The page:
• Mustard greens, or the giant red mustard is pretty nice early in the season before the heat of summer adds too much pepper bite. [also appearing on their own now]
  • Asian greens [assorted] – here they grow well in the cooler months – they grow so fast! We have Mizuna self-seeding. We grow 2 types – an ordinary green one as well as the deep red one – stunning in the garden [for a short time]
  • Endive  We grow 2 types – a broader leaf variety and a lovely fine, frilly variety. They are lovely and tender in cooler months so we enjoy them now. Both grow more slowly than lettuce. [and are appearing themselves now – we left a lot to seed last year]
  • cilantro [leaf coriander] -maybe it will grow lovely leaves rather than bolting to seed now!

This is a great time to have leafy greens grow well – they love cooler, wetter times.

Enjoy delightful salads with a range of leaf types in these cooler months.

May the weather support growing great plants! 
Cheers
Heather

PS:

For more about planting by the  moon phases,

If you like experiments about when to plant for best results, a great one is to plant the same seeds in rows right beside each other [so all other conditions are identical], and label the rows with the date of planting. Then sow seeds from 1 packet at weekly intervals, each week in a new row.

This way you can see how the recommendations for best/worst seed sowing outcomes from moon-planting guides work for you. Maybe they do, and maybe they don’t.

I enjoy experimenting with such ideas – and if only I can rescue the rows from the snails and black-birds, I might even get some results to share!

Here’s a post I wrote about planting by the moon phases if you like more information and reflections on it.

Moon planting guides remind me to plant SOMETHING, plan a little, and help me have a continuous supply!

Take a rest from sowing seeds until after 24th Feb 2020

Take a rest from sowing seeds until after 24th Feb 2020

Take time out from sowing seeds from Sunday 16th February 2020 until after the dark of the moon on Monday 24th February 2020. As the moon nears its smallest visible ‘dark of the moon’ phase, this time is associated with spindly, weak growth – wait a week or so.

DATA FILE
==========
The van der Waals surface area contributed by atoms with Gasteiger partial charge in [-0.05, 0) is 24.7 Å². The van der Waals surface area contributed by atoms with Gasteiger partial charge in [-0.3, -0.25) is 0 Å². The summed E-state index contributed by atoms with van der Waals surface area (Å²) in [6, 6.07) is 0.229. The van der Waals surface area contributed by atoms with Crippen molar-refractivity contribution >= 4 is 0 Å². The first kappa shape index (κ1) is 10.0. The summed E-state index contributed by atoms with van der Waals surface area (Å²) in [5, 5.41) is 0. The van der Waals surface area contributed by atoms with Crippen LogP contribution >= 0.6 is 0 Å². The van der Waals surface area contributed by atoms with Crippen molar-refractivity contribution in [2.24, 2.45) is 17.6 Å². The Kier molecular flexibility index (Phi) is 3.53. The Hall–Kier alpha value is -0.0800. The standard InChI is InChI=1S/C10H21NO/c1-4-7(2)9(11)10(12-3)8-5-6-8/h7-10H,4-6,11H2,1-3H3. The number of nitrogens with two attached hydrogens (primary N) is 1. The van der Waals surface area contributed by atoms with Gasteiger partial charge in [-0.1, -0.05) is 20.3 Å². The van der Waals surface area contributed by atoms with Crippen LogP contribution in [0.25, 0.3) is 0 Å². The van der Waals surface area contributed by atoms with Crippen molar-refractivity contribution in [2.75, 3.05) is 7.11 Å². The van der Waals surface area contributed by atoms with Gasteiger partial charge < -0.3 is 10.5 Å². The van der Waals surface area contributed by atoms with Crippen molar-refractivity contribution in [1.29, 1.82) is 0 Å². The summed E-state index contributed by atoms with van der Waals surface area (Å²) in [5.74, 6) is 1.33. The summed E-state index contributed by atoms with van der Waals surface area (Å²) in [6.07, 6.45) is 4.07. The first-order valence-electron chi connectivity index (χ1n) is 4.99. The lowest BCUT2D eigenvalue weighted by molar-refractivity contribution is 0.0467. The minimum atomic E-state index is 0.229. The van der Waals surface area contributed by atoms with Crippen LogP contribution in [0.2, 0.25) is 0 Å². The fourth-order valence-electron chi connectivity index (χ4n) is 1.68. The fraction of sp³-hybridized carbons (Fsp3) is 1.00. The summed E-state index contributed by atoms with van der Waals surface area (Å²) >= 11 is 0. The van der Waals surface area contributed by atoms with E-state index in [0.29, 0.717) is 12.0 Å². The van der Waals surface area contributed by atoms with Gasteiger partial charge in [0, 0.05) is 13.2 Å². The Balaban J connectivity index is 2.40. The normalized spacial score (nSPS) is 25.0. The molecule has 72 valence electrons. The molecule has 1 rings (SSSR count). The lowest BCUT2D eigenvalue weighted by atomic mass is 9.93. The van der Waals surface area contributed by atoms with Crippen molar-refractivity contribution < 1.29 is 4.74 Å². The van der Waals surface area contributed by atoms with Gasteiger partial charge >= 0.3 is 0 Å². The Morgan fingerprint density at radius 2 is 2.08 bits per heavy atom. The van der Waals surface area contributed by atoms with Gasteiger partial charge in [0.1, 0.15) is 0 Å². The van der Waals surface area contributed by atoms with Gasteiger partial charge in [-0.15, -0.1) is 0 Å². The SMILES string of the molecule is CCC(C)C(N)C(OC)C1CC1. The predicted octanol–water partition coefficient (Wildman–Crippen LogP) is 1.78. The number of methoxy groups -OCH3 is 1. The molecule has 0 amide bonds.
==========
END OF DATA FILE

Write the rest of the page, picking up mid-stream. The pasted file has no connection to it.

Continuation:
Maybe enjoy harvesting, feasting and storing from what was sown before?  What a wonderful season it is here in Auckland.

It’s also a time to clear out residue of crops which have finished. Amazing how much mass food plants make which can add wonders to compost heaps/bins. It’s really nice to find fresh beds available again after growing steadily throughout spring/summer.

 

It’s also a time we can put aside seeds for next year:

 

It’s not a time to sow/plant just yet, rather prepare beds well, ready for better sowing times, especially as autumn is on the way!

 

I hope you too can enjoy produce from plants you put in before – fresh as well as stored in your favorite ways.

A garden can be a great place to spend a few moments to re-connect with ourselves. Your well-being is supported by your garden if you can take a few moments and be revitalized and ready for the rest of your day. Take a few minutes to sit and enjoy the garden – really sit and savor it.

 

Best wishes for you and your garden!
Heather

 

PS:

For more about planting by the  moon phases,

If you like experiments about when to plant for best results, a great one is to plant the same seeds in rows right beside each other [so all other conditions are identical], and label the rows with the date of planting. Then sow seeds from 1 packet at weekly intervals, each week in a new row.

This way you can see how the recommendations for best/worst seed sowing outcomes from moon-planting guides work for you. Maybe they do, and maybe they don’t.

I enjoy experimenting with such ideas – and if only I can rescue the rows from the snails and black-birds, I might even get some results to share!

Here’s a post I wrote about planting by the moon phases if you like more information and reflections on it.

Moon planting guides remind me to plant SOMETHING, plan a little, and help me have a continuous supply!